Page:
Aliya Latif is currently a Research Associate at the Islamic Center at New York University (ICNYU). She holds a Bachelor’s degree in Asian and Middle Eastern Studies from Barnard College, Columbia University with a concentration in Comparative Religion. She also has a Juris Doctor degree from Seton Hall University School of Law where she was recognized for having the best appellate brief concerning equitable distribution law in appellate advocacy and wrote an advanced writing paper on combating child labor. Latif has worked as the Civil Rights Director at the New York chapter of the Council on American Islamic Relations (CAIR), where she dealt with cases of discrimination from intake to logical resolution. In 2007, she helped establish the Muslim American Civil Liberties Coalition, a New York based group of nearly a dozen advocacy organizations aimed to articulate a civil rights and community perspective on domestic security discourse. She has been selected as one of “100 young American Muslim Leaders of Tomorrow,” in politics, art, media and academia by the Cordoba Initiative and the American Society for Muslim Advancement. She has spoken for many media outlets, including the Associated Press, New York Times, Washington Post and LA Times on issues and current events related to American Muslims, civil rights and religious inclusion.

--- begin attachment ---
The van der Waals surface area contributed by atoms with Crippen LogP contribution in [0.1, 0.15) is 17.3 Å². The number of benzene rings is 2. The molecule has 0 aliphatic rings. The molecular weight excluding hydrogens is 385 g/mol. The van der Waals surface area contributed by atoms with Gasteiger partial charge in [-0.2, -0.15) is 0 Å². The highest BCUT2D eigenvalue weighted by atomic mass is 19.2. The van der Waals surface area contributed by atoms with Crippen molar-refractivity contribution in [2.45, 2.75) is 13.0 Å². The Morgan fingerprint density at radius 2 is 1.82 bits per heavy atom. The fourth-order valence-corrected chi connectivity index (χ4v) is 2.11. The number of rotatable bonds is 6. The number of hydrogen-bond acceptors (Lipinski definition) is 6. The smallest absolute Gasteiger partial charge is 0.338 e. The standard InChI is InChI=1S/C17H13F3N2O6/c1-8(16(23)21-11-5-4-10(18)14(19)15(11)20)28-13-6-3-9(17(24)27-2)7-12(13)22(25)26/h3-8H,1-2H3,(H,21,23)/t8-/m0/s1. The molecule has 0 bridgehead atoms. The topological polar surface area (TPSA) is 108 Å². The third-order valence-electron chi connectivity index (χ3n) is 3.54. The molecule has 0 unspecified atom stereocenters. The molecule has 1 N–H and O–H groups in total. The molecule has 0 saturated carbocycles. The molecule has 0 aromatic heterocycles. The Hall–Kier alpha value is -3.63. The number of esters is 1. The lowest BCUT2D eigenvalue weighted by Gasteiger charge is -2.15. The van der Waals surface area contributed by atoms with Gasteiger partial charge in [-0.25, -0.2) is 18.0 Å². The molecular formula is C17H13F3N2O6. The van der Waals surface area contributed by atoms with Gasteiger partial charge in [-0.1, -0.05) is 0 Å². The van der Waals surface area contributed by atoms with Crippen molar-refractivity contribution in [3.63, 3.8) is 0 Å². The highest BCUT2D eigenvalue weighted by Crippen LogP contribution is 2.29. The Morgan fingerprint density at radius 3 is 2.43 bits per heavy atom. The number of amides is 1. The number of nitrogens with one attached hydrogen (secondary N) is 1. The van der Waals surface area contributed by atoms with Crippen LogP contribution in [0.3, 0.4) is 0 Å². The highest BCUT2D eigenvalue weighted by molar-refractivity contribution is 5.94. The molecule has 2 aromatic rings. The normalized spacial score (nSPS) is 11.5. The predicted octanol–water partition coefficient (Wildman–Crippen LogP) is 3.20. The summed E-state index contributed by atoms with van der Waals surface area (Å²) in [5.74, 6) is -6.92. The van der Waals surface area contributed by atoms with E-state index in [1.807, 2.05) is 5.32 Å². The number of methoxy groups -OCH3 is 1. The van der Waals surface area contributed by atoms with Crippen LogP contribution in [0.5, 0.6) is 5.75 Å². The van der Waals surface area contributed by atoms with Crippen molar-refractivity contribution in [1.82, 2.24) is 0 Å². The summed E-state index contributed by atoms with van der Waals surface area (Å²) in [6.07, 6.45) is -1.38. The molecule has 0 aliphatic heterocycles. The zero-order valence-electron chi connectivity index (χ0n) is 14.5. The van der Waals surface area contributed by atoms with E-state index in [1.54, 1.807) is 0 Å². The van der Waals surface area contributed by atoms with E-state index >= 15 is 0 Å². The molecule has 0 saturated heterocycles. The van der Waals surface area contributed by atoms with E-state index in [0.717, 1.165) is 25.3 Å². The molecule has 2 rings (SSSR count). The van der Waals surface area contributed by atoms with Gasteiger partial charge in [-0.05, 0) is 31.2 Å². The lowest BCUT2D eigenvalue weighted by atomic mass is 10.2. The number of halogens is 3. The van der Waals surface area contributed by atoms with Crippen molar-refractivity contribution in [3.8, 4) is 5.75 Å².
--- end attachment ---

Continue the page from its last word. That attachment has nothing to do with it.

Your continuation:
Debbie Almontaser is the founder and former principal of the Khalil Gibran International Academy. A veteran of New York City’s public school system, she taught special education, trained teachers in literacy, and served as a multicultural specialist and diversity advisor. Almontaser co-designed a curriculum for the Muslim Communities Project at Columbia University and for Educators for Social Responsibility/Metro. In addition, she has contributed a chapter in The Day Our World Changed: Children’s Art of 9/11 for New York University’s Child Study Center and the Museum of the City of New York and in Forever After: New York City Teachers on 9/11 for Teachers College Press as well as articles and essays in several magazines. She currently serves as the board president of the Muslim Consultative Network, which is a member organization of the Muslim American Civil Liberties Coalition.
Muslim community activist Hesham El-Meligy is a founder of the Building Bridges Coalition of Staten Island who uses an interfaith approach to teach tolerance. El-Meligy is also a Co-Founder and North East Regional Director of Muslims For Liberty, which, “…seeks to develop a practical methodology for social, economic and political involvement based upon the overlapping principles of Islam and libertarianism.” El- Meligy received a “peacemaker” award from Peace Action on October 3, 2009.
Adem Carroll is a New York based writer and radio host and an activist in New York’s Muslim community. Former Executive Director and founder of the Muslim Consultative Network, he is currently the 9/11 crisis relief program coordinator for the Islamic Circle of North America in Jamaica, N.Y.